Mandy Wigby is a musician, composer, music producer and educator. She has released albums and singles, and toured internationally with signed bands The Sisters Of Transistors and Lionrock. She has also created music and sound design for various multi-media projects and is currently part of the collective ‘The Architects Of Rosslyn”. More recent projects have seen her develop a “Sensory Soundpit” with Di Mainstone, Howard Jacobs and a team of coders for the European City of Science 2016 and Bradford Science and Media Museum’s SuperSenses 201 7. She has also been commissioned by Delia Derbyshire Day to write a piece inspired by Delia Derbyshire’s archive which has been performed at various events this year including Band on the Wall, Festival No 6 and Blue Dot Festival.
Here Mandy shares her top tips for composing and collaborating with other artists…
1) Don’t be afraid to try different approaches. Play around with different techniques when writing music. Allow yourself to play with no expectations. This freedom can sometimes unleash creative directions that you might never have found in your normal way of working. When using a computer explore your soundbanks, samples and past doodlings, you probably have more sounds than you realise. Could an old recording or sample inspire you to write a new piece?
2) Sometimes technology can offer so many possibilities, the choice can be overwhelming. You can sit in front of the computer for hours (yep been there). Say no to Facebook, emails and mobile phones. Switch them off. Set yourself a few parameters, e.g. four drum sounds, one synth and a sample and allow yourself to step outside this once you have something you like. Use shortcuts to speed up your workflow. Try Brian Eno’s Oblique Strategies too – cards which offer challenges for artists and musicians to help break creative blocks. Be true to yourself and develop your own sound for more longevity. Don’t chase trends.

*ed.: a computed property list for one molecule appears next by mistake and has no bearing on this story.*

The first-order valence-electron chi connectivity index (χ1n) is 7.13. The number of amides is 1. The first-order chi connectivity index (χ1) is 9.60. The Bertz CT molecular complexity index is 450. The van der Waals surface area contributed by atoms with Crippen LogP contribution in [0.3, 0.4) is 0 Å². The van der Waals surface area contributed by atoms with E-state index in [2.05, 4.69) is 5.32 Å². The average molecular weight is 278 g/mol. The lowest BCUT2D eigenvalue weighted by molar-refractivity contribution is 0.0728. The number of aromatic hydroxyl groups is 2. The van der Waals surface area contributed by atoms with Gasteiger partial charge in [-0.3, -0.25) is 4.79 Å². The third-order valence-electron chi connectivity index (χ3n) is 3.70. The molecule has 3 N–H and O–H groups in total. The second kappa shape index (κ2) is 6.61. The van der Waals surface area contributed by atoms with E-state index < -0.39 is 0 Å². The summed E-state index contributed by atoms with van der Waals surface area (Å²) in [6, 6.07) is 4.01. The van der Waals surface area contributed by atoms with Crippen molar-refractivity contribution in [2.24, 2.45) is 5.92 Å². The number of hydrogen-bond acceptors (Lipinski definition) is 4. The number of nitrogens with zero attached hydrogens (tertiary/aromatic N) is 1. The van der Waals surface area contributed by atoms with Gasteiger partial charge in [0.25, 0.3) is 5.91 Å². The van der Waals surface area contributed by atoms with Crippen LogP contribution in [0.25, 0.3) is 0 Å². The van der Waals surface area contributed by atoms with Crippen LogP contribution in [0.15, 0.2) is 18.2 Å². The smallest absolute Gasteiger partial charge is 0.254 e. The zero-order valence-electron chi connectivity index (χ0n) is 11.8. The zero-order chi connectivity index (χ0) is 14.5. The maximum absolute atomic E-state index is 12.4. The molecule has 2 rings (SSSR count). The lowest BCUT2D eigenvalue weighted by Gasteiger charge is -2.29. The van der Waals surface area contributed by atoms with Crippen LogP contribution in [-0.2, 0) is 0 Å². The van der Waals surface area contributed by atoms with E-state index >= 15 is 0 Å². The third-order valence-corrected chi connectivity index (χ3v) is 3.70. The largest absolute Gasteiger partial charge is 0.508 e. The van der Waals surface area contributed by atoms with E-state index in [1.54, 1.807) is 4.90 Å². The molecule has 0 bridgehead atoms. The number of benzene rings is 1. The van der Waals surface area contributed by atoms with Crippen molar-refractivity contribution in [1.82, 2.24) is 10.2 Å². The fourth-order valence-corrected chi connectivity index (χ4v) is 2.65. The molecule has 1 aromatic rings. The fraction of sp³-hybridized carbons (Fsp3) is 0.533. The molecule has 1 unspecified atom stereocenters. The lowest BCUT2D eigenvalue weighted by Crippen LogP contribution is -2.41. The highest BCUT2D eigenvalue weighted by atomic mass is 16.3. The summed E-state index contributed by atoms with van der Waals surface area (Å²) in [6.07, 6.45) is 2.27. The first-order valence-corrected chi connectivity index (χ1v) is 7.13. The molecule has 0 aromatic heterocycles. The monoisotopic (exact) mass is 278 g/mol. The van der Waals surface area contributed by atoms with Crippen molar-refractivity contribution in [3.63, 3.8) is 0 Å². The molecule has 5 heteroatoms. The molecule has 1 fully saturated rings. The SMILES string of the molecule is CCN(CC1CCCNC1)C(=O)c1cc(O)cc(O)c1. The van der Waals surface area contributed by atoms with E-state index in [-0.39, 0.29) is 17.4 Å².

3) Active listening and sound walks to help the writing process. Try listening to your favorite music without focusing on anything else. Really focus in on the sounds. What are the characteristics? Do you recognise any of the production techniques? What is the chord structure? Be inspired. If you’re out walking take a recorder or your phone. Listen for sounds you like. Borrow a hydrophone mic and stick it in a pond, record creaking gates, perhaps you can process these sounds later and make them into something unrecognisable. Imagine yourself as a huge pair of ears on legs. Take inspiration from everything around you!
4) Realise the importance of working in a professional way. On any project learn everyone’s names (use a notebook if necessary) even if you’re only working together for one day and communicate what you need in a positive way. Be encouraging, a kind word goes a long way to creating a relaxed and happy atmosphere. When working with mixed media on a recent project with coders, and artists we developed our own key terms, a common language which we could all understand. This was so useful as we were all from different disciplines and creating something new together for the first time.